Famous for being the town that is home to many temples, Tamil Nadu's Tiruvannamalai had eight water tanks that had been abandoned for decades and used to dump garbage and waste instead.
What started as an attempt to bring the water tanks back their former glory is now a testimony of triumph, thanks to a group of 20-30 young people. These youngsters started cleaning the water tanks in September 2016, and removed the waste one after the other. They chose their Sundays for the task, and dedicated around three to four hours to clean the water.
Poova Raghavan M, a member of the group told Times of India:
Many of us have seen these tanks brimming with water when we were children. As years passed, we saw these ancient tanks being abandoned. They turned into garbage dumping yards. Even drainage was discharged into many of these water bodies. This made some of us very angry, and we wanted to put an end to it. So, we turned our emotions into something useful, and ventured to conserve them."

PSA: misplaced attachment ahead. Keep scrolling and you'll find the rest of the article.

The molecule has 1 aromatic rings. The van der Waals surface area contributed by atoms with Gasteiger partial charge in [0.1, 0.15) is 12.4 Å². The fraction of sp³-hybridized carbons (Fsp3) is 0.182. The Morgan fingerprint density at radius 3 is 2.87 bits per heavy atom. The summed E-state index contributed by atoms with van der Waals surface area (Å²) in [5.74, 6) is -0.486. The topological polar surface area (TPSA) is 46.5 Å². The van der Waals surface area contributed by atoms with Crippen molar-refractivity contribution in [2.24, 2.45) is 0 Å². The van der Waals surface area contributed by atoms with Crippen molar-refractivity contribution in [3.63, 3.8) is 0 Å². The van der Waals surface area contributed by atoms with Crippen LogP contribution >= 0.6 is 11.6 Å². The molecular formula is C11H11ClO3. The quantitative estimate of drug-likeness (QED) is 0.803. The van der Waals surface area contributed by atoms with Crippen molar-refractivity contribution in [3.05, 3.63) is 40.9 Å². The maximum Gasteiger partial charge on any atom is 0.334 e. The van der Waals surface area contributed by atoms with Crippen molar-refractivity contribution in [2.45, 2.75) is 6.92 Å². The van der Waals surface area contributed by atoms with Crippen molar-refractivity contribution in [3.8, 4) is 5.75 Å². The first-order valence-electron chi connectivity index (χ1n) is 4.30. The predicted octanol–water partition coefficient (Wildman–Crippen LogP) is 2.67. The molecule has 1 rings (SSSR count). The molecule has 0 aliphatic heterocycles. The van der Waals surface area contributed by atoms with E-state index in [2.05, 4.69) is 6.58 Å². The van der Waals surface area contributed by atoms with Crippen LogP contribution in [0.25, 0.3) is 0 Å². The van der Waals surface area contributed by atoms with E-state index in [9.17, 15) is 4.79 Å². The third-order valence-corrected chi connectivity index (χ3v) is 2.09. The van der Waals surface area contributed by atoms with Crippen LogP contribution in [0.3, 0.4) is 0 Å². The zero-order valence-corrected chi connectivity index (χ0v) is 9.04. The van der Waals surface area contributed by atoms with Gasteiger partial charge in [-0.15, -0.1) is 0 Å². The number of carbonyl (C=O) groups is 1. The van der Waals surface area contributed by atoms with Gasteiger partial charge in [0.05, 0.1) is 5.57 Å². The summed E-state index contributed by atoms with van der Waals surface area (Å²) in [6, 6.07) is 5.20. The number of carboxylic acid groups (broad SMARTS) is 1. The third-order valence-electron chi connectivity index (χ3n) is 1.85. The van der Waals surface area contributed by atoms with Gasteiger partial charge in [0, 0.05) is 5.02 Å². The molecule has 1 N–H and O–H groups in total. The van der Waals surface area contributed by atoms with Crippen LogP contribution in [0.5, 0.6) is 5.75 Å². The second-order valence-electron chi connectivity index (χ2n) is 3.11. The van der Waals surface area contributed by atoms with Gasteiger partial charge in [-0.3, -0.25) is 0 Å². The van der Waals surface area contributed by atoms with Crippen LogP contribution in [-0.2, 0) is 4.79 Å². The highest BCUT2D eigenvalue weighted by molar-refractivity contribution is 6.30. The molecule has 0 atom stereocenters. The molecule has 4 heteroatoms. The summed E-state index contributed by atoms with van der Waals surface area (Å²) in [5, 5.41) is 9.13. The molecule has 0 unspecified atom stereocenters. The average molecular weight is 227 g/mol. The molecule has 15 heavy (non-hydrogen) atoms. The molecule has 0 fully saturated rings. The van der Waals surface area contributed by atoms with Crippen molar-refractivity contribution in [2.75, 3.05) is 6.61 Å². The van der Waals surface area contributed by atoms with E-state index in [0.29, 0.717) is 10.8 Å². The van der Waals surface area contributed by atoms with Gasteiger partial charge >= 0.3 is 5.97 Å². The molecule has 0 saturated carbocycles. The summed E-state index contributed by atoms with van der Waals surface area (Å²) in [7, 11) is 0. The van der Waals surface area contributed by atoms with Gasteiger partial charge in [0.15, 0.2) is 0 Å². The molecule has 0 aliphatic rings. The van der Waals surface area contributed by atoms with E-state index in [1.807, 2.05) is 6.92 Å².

The clean-up drive has been named Neer Thuli (Water Drop) by the group. Started with hardly 30 people initially, the group grew in number gradually. With authorities not paying heed to consistent requests by the public, the youth of the town took a step forward, and facilitated the clean-up drive themselves.
According to the Central Water Commission (CWC), India’s 91 major reservoirs cumulatively contain 157.8 billion cubic metre (BCM) of water, whereas the capacity of the reservoirs is 250 BCM. This means water levels in Indian reservoirs is only at 71 percent. The CWC data also points out that the maximum water is in India’s eastern and central regions – 44 percent and 36 percent, respectively. The South, West, and North are 20 percent, 26 percent and 27 percent, respectively.